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LAST WORD: Next Stop, Pyongyang?
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Next Stop: Pyongyang?

By Tracy Hall

BT 201604 240 03 Last WordIs it really worth paying well over a thousand U.S. dollars for a few days in a poverty stricken, totalitarian hellhole? Surprisingly, it really depends who you ask. This once completely closed off hermit state now allows a certain amount of tourists, traders and diplomats in. Those who are brave enough to book a plane or train ticket into North Korea are treated to heavy surveillance guided tours. During a stay in and around the capital city of Pyongyang one can expect to see the finest sights the country has to offer, ranging from beautiful landscapes to a vast array of propagandistic monuments which are dedicated to past and present members of the 'Kim Dynasty'.

Admittedly the thought of getting a first-hand glimpse into the internal workings of a real life Orwellian 1984 society is quite enticing. We hear so much about North Korea in the media that there is a natural tendency to be intrigued by it. For the swarms of Chinese tourists who flock to Pyongyang every week there is another reason to visit. A Chinese friend who recently spent a five-day vacation in North Korea with her mother summed up the sentiment: "My family want me to go there so I can get an insight into what my own country used to be like, so I can appreciate the prosperity that we have today".

The brave Westerners who dare to enter there usually have different motives. Some of them simply want to gain some bragging rights for when they go home and tell their friends in the pub on a Saturday evening. Others are fascinated by the history of Communism around the world. A few presumably just want to see what all the fuss is about and want to know whether North Korean society really is as whacky as it is portrayed in the Western media.

BT 201604 240 04 Last Word
All of these aforementioned motives are perfectly valid ones; after all we are an adventure seeking species that takes great pleasure in exploring new places and we want to stand out from all of the regular folk who spend their summer vacations in what are considered to be ordinary locations. Still, one has to wonder whether visiting North Korea is actually worthwhile. Above all else it is a very risky endeavour for those who wish to preserve their liberty. Every year we hear at least two or three stories about Western tourists being accused of disrespecting local customs, vandalising property or shouting obscenities about the Kim family. Then it is usually a case of being thrown into horrific concentration camps for years on end without any trial ever taking place.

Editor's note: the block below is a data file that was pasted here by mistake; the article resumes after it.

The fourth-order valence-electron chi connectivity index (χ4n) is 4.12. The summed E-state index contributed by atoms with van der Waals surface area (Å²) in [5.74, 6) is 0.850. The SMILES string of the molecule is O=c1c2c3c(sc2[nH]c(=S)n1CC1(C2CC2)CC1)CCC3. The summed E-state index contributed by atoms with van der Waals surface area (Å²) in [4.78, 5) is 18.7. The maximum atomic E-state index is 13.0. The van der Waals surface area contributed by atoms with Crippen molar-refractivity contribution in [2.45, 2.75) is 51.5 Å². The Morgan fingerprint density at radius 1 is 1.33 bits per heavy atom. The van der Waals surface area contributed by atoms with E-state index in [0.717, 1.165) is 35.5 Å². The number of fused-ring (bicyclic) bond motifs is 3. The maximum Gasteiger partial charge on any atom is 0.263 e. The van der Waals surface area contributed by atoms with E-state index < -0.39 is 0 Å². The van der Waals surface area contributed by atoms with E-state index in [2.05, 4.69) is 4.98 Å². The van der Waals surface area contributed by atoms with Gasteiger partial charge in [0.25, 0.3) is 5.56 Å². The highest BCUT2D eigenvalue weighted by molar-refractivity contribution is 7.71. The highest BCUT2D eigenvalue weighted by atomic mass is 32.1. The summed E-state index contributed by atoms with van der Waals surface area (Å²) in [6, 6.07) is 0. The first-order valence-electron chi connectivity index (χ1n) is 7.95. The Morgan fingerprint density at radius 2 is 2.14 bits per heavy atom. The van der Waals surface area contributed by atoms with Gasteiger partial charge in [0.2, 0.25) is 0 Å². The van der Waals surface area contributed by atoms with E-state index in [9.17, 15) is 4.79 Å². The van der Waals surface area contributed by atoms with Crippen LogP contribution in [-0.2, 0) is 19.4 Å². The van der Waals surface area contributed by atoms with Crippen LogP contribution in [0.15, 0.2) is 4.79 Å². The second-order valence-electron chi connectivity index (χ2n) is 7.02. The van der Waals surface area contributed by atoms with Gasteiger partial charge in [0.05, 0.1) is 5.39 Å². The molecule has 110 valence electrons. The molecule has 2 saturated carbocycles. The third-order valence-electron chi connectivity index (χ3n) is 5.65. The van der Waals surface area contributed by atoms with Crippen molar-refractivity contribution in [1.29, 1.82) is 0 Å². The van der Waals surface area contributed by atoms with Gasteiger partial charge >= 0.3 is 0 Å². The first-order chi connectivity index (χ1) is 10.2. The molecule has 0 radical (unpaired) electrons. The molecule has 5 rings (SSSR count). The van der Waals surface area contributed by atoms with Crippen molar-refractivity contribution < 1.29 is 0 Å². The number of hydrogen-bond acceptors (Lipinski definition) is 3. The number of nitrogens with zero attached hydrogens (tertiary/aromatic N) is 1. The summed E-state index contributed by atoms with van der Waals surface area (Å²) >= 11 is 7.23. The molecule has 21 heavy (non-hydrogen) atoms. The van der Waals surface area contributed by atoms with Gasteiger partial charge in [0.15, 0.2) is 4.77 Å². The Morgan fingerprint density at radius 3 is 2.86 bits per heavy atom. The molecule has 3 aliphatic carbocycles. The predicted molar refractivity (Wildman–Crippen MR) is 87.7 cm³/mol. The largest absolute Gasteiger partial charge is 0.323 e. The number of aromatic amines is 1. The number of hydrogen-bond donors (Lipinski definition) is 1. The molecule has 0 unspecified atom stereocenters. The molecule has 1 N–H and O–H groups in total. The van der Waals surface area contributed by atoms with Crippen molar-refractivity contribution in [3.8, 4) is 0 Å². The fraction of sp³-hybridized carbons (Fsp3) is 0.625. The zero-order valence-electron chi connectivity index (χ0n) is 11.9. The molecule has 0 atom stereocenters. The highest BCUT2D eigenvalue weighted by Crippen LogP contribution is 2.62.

One of the latest such stories to hit the headlines was reported on CNN like this: "North Korea has sentenced an American student to 15 years of hard labour after accusing him of removing a political banner from a hotel". It has been reported by the North Korean news agencies that Otto Frederick Warmbier was visiting the country on a "mission to destroy the country's unity". How he was planning to do that exactly is still unclear. The likelihood is that he is simply the latest victim of a deliberate targeting of foreign tourists, particularly Americans, so that the North Korean government can set an example and show their citizens that they still have the upper hand over foreign invaders.

After reading about that and the many other stories about foreigners who have spent years being detained by the North Korean authorities for alleged misdemeanours committed during their short visit to the isolated country, it is hard to believe anyone in their right mind would ever dream of taking such huge a gamble by going there on holiday. It's not even as if there are many beautiful beaches to chill out on, any wild nightlife to be had or much in the way of tapping into the local culture beyond the overseen interactions foreign visitors have with tour guides and hotel staff. The vast majority of reports from people who have visited North Korea as part of a tour group mention terrible food, bad service, pollution, dull architecture and constantly being accompanied by armed personnel who tell you when you can eat, drink, use the toilet and sleep. Any photography or video footage obtained during the trip has to be approved by airport officials upon leaving the country. Basically, even if it doesn't end with a lengthy sentence in a nightmarish labour camp, it is still a holiday from hell by most sane people's standards.

BT 201604 240 01 Last WordFinally, the cost of a short trip to North Korea puts the icing on a rather unappetising cake. After a brief browse of different tour packages, most of which are operated by Chinese firms these days it seems, the most rock bottom price on the market for a basic few days all-inclusive trip to Pyongyang is about 1,000 USD (6,400 CNY). That package presumably only gets you the very basic essentials you need: visa assistance, return flights from Beijing, a tacky hotel to stay in, a tour guide and three less than exquisite meals per day. If you want to have any little luxuries during your stay then that will undoubtedly bump the price up by a substantial amount.

If you've got money to burn and you are hell bent on having that kind of once-in-a-lifetime experience, then blowing a 1,000 or so dollars on a North Korea vacation might not be such a big deal. However, when you consider the fact that for the same price or a little bit more savvy holidaymakers could spend a couple of weeks living it up on a beach in Thailand or go backpacking in Malaysia, it really does make you wonder why anyone thinks it is worth the money (and the risk of being tortured every day for a decade or so in a North Korean concentration camp).


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